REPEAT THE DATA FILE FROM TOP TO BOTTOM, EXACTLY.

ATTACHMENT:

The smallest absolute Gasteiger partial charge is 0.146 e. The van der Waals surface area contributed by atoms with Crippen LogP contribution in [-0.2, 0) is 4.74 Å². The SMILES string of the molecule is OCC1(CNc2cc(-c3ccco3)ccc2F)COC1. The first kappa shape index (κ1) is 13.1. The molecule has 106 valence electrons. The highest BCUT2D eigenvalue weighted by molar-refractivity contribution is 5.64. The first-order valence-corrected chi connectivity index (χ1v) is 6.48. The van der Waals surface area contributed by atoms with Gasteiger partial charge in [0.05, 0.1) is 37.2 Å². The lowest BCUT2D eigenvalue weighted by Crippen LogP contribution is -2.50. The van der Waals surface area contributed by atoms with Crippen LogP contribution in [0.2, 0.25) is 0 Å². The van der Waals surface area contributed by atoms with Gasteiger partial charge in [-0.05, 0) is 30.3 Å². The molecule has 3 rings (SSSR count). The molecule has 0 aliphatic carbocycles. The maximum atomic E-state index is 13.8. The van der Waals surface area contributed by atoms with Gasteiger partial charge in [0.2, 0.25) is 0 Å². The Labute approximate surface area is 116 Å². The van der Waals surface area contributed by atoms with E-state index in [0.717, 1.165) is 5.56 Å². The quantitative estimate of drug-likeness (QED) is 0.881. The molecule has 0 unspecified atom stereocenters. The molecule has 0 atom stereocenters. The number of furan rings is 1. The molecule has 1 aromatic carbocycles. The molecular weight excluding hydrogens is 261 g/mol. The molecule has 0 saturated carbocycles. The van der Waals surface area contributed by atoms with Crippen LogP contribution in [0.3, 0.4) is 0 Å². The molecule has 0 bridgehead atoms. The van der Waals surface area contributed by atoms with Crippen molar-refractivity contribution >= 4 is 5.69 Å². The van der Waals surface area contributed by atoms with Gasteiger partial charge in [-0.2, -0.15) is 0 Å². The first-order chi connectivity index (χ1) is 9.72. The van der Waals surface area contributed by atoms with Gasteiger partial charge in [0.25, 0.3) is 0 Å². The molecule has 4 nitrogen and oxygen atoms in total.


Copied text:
The smallest absolute Gasteiger partial charge is 0.146 e. The van der Waals surface area contributed by atoms with Crippen LogP contribution in [-0.2, 0) is 4.74 Å². The SMILES string of the molecule is OCC1(CNc2cc(-c3ccco3)ccc2F)COC1. The first kappa shape index (κ1) is 13.1. The molecule has 106 valence electrons. The highest BCUT2D eigenvalue weighted by molar-refractivity contribution is 5.64. The first-order valence-corrected chi connectivity index (χ1v) is 6.48. The van der Waals surface area contributed by atoms with Gasteiger partial charge in [0.05, 0.1) is 37.2 Å². The lowest BCUT2D eigenvalue weighted by Crippen LogP contribution is -2.50. The van der Waals surface area contributed by atoms with Crippen LogP contribution in [0.2, 0.25) is 0 Å². The van der Waals surface area contributed by atoms with Gasteiger partial charge in [-0.05, 0) is 30.3 Å². The molecule has 3 rings (SSSR count). The molecule has 0 aliphatic carbocycles. The maximum atomic E-state index is 13.8. The van der Waals surface area contributed by atoms with Gasteiger partial charge in [0.2, 0.25) is 0 Å². The Labute approximate surface area is 116 Å². The van der Waals surface area contributed by atoms with E-state index in [0.717, 1.165) is 5.56 Å². The quantitative estimate of drug-likeness (QED) is 0.881. The molecule has 0 unspecified atom stereocenters. The molecule has 0 atom stereocenters. The number of furan rings is 1. The molecule has 1 aromatic carbocycles. The molecular weight excluding hydrogens is 261 g/mol. The molecule has 0 saturated carbocycles. The van der Waals surface area contributed by atoms with Crippen LogP contribution in [0.3, 0.4) is 0 Å². The molecule has 0 bridgehead atoms. The van der Waals surface area contributed by atoms with Crippen molar-refractivity contribution >= 4 is 5.69 Å². The van der Waals surface area contributed by atoms with Gasteiger partial charge in [-0.2, -0.15) is 0 Å². The first-order chi connectivity index (χ1) is 9.72. The van der Waals surface area contributed by atoms with Gasteiger partial charge in [0.25, 0.3) is 0 Å². The molecule has 4 nitrogen and oxygen atoms in total.